Richard Coles, Cayman Finance examines the positive contribution the Cayman Islands provide to the global economy by preserving and protecting wealth.
The commercial success of offshore financial centers has received a lot of attention particularly over the past 10 to 15 years, much of this relating to debates on a range of tax and regulatory issues. But far less attention has been given to the contribution of jurisdictions like the Cayman Islands to some of the world’s largest economies such as that of the United States.
The best way to understand the overall economic benefits of an offshore financial service is to take a closer look at the direct commercial benefits. If it is good for the individual institution (which is typically based primarily in an onshore/OECD economy such as the United States) and the transactions are law abiding then it is also likely to be driving a wider economic benefit onshore. Here are a few examples:
The offshore bank is one of the more traditional products offered in the Cayman Islands. Benefits of operating offshore banks include the absence of capital gains tax or taxes on bank transfers and no exchange controls. Practical uses of an offshore bank include; use by a major international corporation to carry out various treasury functions and dealing with foreign currency transactions. Multinational banking groups also use their offshore branches or subsidiaries to issue international debt as it is easier and cheaper for banks to issue bonds, CD’s, TD’s, etc which are then sold to investors.
These efficiencies have a direct benefit to consumers because the funds raised can then be utilised to finance other activities within the banking group, making their cost of funding lower and enabling the banks to lower the interest charged to customers. In some cases an offshore bank has also been used to execute the joint financing for a large international business venture.
There are other benefits to offshore banking. In fact the IMF acknowledged the importance of offshore banking in a report in 2000 in saying that “Wealthy individuals and enterprises in countries with weak economies and fragile banking systems may want to keep assets overseas to protect them against the collapse of their domestic currencies and domestic banks. In some cases, fear of wholesale seizures of legitimately acquired assets is also a motive for going offshore. (Report on Offshore Centers, IMF background paper, 2000).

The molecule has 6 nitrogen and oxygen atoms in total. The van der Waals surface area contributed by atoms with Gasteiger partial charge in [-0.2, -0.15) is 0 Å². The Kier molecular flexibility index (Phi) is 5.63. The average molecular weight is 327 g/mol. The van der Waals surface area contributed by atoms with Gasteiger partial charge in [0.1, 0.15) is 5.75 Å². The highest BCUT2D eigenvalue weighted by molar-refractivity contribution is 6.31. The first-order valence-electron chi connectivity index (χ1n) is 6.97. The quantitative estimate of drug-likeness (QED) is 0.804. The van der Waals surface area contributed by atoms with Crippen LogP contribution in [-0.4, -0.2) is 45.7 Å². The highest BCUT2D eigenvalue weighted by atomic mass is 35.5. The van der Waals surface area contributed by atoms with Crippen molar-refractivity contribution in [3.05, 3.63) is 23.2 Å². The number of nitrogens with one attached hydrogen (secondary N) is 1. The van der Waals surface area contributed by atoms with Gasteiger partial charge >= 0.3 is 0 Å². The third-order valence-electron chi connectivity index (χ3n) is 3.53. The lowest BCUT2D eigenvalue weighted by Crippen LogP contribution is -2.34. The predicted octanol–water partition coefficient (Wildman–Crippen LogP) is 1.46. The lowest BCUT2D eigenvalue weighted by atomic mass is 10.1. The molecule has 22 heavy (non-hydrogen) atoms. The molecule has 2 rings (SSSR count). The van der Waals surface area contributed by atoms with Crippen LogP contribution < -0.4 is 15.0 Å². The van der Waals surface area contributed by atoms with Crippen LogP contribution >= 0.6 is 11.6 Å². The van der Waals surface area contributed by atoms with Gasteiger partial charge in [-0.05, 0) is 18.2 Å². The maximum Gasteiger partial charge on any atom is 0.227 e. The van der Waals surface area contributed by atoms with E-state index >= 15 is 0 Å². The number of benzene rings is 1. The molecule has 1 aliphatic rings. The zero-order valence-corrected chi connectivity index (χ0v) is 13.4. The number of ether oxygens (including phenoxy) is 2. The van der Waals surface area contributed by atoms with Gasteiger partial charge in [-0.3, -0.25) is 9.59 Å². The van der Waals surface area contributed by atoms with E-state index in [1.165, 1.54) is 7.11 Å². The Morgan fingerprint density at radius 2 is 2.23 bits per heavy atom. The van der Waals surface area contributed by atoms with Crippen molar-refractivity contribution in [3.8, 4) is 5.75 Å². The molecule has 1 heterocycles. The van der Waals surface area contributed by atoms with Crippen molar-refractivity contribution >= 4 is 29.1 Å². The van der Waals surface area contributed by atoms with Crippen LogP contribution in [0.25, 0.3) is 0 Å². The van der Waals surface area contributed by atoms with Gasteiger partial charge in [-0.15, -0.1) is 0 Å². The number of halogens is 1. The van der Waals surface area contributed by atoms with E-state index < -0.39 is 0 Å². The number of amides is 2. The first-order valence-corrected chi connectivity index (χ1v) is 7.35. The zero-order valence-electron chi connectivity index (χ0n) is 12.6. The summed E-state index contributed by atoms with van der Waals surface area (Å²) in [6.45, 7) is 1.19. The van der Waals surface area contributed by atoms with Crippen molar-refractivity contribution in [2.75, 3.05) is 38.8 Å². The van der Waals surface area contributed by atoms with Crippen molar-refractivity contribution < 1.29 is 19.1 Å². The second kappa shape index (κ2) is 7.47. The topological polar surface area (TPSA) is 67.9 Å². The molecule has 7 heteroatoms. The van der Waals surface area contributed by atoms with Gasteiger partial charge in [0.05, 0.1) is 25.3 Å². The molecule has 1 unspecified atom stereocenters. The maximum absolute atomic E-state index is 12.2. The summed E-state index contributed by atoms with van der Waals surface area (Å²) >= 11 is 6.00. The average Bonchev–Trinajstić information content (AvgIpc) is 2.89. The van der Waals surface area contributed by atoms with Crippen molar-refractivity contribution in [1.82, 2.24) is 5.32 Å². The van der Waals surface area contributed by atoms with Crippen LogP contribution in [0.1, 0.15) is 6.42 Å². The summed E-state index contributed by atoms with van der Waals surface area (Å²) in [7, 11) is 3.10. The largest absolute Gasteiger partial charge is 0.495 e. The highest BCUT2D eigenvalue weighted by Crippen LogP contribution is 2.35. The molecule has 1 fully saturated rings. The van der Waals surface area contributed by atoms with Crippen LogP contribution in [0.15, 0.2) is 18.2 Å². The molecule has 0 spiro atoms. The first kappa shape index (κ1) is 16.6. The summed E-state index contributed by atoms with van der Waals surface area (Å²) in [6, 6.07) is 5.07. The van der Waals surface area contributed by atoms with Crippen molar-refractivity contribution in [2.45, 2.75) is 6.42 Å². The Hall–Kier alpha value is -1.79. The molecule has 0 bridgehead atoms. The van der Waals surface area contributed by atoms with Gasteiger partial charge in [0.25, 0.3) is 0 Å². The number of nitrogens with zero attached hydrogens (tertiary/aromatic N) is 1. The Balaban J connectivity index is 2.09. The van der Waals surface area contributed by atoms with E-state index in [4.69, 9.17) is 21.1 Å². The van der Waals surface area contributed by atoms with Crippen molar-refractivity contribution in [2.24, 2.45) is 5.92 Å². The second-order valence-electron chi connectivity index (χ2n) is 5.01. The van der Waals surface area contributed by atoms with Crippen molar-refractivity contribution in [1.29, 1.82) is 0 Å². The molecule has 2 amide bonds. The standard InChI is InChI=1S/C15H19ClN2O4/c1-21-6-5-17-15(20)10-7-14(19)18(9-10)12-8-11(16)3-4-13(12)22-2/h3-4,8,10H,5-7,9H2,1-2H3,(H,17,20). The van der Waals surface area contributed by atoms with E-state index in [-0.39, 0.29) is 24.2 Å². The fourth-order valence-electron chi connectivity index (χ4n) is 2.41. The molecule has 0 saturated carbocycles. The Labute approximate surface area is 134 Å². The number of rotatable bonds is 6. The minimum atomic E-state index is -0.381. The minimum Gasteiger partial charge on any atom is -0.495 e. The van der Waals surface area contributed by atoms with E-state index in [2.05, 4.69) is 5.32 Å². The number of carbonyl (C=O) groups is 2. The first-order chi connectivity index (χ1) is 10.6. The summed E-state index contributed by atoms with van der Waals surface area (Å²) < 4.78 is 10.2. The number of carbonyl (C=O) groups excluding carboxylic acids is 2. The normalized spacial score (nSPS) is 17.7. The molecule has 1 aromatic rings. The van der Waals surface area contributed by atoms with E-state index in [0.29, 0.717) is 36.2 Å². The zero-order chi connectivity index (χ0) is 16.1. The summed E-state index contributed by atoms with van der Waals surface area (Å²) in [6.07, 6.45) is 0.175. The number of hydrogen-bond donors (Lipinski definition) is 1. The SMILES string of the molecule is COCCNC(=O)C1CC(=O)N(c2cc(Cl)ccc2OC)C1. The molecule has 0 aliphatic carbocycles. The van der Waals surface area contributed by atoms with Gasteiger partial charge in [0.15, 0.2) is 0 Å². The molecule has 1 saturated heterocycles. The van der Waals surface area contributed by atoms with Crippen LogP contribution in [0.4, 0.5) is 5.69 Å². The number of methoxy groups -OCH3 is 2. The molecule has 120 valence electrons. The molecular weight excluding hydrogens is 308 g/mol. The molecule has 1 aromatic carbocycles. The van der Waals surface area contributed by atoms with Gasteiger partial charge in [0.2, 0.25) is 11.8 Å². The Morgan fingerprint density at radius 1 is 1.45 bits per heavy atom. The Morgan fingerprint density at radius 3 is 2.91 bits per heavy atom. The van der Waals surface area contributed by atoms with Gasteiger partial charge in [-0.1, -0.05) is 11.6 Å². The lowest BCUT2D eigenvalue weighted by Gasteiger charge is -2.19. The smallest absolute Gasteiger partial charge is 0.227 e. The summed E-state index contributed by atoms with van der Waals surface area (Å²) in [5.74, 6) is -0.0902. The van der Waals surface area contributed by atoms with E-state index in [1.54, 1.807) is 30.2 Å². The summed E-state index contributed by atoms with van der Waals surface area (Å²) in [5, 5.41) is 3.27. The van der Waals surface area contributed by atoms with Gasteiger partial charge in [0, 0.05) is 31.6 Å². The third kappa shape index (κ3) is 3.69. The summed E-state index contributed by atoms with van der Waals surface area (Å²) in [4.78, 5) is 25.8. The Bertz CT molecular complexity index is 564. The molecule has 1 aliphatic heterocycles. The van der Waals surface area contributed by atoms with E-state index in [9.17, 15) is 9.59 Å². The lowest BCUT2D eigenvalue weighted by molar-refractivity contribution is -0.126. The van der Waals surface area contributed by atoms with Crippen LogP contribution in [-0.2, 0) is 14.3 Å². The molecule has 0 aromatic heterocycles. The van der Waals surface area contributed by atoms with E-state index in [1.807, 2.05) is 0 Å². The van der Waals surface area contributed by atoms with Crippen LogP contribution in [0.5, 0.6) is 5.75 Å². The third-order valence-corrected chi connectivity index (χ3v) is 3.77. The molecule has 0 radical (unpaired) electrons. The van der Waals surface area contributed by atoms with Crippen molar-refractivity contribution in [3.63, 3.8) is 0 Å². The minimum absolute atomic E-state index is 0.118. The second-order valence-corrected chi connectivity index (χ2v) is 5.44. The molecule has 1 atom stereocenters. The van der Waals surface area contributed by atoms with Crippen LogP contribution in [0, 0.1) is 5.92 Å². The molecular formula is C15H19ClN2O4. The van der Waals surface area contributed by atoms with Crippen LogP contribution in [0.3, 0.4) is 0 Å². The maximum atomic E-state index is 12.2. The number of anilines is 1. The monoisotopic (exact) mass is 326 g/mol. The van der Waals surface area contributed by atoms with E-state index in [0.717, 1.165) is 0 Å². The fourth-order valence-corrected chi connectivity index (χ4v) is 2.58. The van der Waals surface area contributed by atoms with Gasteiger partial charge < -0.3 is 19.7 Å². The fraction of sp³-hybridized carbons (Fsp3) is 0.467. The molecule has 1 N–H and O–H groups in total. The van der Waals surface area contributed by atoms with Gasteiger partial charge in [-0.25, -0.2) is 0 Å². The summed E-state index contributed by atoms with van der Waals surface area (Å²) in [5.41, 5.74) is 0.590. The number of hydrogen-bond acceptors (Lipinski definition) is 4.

Captive insurance companies are insurance companies that carry risk originating usually from its owners or affiliates. The owners of captive insurance companies typically did not originate in the insurance business. Captives are normally setup because owners are unable to obtain a certain type of insurance coverage onshore via commercial insurance companies or are unable to obtain it reasonably.
Consider the case of a large hospital network in the United States that has a favourable loss history and superior risk management procedures as compared to other hospital groups within the industry. It may not be able to secure the insurance coverage with the corresponding cheaper premiums (which it should qualify for) because the traditional commercial insurance company has a “one size fits all” approach.
This hospital group can secure the option of setting up its own captive insurance company in the Cayman Islands. This type of self insurance enables it to have a range of direct commercial benefits such as flexibility in the structuring of the policy and the timing of premium payments among others. More importantly it enables a major medical group which operates in the United States to secure the type of insurance it needs at more efficient rates. This can bring significant benefits not only to the group, but to clients of the hospital as savings can be passed on or certain types of services can now be offered by the hospital because they can now access the appropriate type of insurance.
The captive insurance solution can also play a key role in insurance markets within the US that may have hardened due to a major catastrophic event, such as Hurricane Katrina. A hardened market is often characterised by higher premiums and in some cases, the outright refusal of certain US based insurance companies to offer various forms of insurance coverage. The offshore captives therefore can greatly help in the economic recovery after such a disaster.
Healthcare captives have in fact been an important reason for the successful development of the Cayman Islands as a captive insurance jurisdiction. Captive insurance services are available not only in other offshore centers such as Bermuda but have also gained increasing prominence onshore in places such as in Vermont and North Carolina in the US.